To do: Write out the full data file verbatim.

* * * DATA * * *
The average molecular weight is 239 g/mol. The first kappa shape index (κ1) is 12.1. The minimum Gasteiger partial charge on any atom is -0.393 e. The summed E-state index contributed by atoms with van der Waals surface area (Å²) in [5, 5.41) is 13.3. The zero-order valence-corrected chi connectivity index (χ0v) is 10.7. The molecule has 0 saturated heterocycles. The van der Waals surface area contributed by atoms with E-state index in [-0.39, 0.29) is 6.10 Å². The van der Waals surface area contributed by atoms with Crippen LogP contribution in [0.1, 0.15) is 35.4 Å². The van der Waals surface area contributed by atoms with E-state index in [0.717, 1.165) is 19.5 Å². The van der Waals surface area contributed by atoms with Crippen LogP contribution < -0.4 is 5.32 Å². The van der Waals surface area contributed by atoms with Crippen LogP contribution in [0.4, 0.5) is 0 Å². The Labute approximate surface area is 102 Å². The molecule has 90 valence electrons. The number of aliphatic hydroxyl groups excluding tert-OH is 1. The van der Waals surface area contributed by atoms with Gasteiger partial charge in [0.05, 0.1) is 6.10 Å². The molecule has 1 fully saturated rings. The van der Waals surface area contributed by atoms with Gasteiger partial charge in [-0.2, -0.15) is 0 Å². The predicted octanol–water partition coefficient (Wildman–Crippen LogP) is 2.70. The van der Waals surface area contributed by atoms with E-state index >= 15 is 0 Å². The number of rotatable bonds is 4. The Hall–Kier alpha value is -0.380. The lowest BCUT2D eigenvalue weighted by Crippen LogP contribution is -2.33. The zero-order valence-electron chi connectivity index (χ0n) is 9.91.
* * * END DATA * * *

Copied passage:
The average molecular weight is 239 g/mol. The first kappa shape index (κ1) is 12.1. The minimum Gasteiger partial charge on any atom is -0.393 e. The summed E-state index contributed by atoms with van der Waals surface area (Å²) in [5, 5.41) is 13.3. The zero-order valence-corrected chi connectivity index (χ0v) is 10.7. The molecule has 0 saturated heterocycles. The van der Waals surface area contributed by atoms with E-state index in [-0.39, 0.29) is 6.10 Å². The van der Waals surface area contributed by atoms with Crippen LogP contribution in [0.1, 0.15) is 35.4 Å². The van der Waals surface area contributed by atoms with E-state index in [0.717, 1.165) is 19.5 Å². The van der Waals surface area contributed by atoms with Crippen LogP contribution < -0.4 is 5.32 Å². The van der Waals surface area contributed by atoms with Crippen LogP contribution in [0.4, 0.5) is 0 Å². The Labute approximate surface area is 102 Å². The molecule has 90 valence electrons. The number of aliphatic hydroxyl groups excluding tert-OH is 1. The van der Waals surface area contributed by atoms with Gasteiger partial charge in [0.05, 0.1) is 6.10 Å². The molecule has 1 fully saturated rings. The van der Waals surface area contributed by atoms with Gasteiger partial charge in [-0.2, -0.15) is 0 Å². The predicted octanol–water partition coefficient (Wildman–Crippen LogP) is 2.70. The van der Waals surface area contributed by atoms with E-state index >= 15 is 0 Å². The number of rotatable bonds is 4. The Hall–Kier alpha value is -0.380. The lowest BCUT2D eigenvalue weighted by Crippen LogP contribution is -2.33. The zero-order valence-electron chi connectivity index (χ0n) is 9.91.